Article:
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SHA-256 is not a Key Derivation Function (KDF), and should not be used as one. SHA-256 can be part of a KDF, such as HKDF-SHA256 which uses HMAC-SHA256 which in turn uses SHA256. HKDF is subject to misuse which can break its security, be sure you're using it correctly (if you use it). HKDF is ONLY SUITABLE FOR HIGH-ENTROPY INPUTS, like other keys or the ...

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If you need the security given by 256 bit entropy password, hashing alone will not help you if starting key < 256 bit of entropy because hashes are fast functions, so testing original key from its reduced-size space or the hashed key is almost the same. A Key Derivation Function (aka a CPU and/or memory/storage hard functions) could mitigate the problem, ...

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The bitlength of an algorithm does not reflect security in a 1:1 relation. The reason for this is, that for security we consider the most efficient algorithm known. security "bits" is not so much a measure of how long any specific number is, but it is a measure of the complexity for the attack. For your specific case: The most efficient attack on ...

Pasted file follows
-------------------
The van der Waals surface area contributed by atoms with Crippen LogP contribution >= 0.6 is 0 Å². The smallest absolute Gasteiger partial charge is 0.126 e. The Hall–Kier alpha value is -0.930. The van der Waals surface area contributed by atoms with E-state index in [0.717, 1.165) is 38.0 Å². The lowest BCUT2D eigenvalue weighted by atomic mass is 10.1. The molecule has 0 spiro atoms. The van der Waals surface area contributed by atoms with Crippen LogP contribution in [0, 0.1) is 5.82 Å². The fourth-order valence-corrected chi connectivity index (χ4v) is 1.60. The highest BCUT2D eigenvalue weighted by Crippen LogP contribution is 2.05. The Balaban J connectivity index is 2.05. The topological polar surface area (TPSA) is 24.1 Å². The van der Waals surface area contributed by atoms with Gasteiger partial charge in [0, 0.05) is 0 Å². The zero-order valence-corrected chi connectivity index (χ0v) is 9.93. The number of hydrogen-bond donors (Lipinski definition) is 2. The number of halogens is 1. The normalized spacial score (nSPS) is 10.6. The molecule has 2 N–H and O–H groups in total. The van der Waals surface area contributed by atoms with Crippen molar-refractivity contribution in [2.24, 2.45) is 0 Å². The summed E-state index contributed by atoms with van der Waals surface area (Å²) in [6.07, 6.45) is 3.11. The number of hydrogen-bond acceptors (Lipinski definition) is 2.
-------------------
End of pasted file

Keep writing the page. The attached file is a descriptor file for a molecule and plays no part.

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If you're wondering why a 256-bit key offers any greater security, you need to realize that a 128-bit block cipher is essentially a way of mapping $2^{128}$ input values to $2^{128}$ output values. That means the set of all possible 128-bit block ciphers has a size of $2^{128}!$, which is about $10^{10^{40}}$. A 128-bit key allows you to choose one of \$2^{...

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Even for AES128 we don't use the key directly. Each round gets its own key in the process called key expansion. Those round keys are used to transmute a matrix. The original key is never applied directly. AES256 adds more rounds. Each round stays the same, only the key derivation for them changes slightly. This allows for less dependant round keys, which ...

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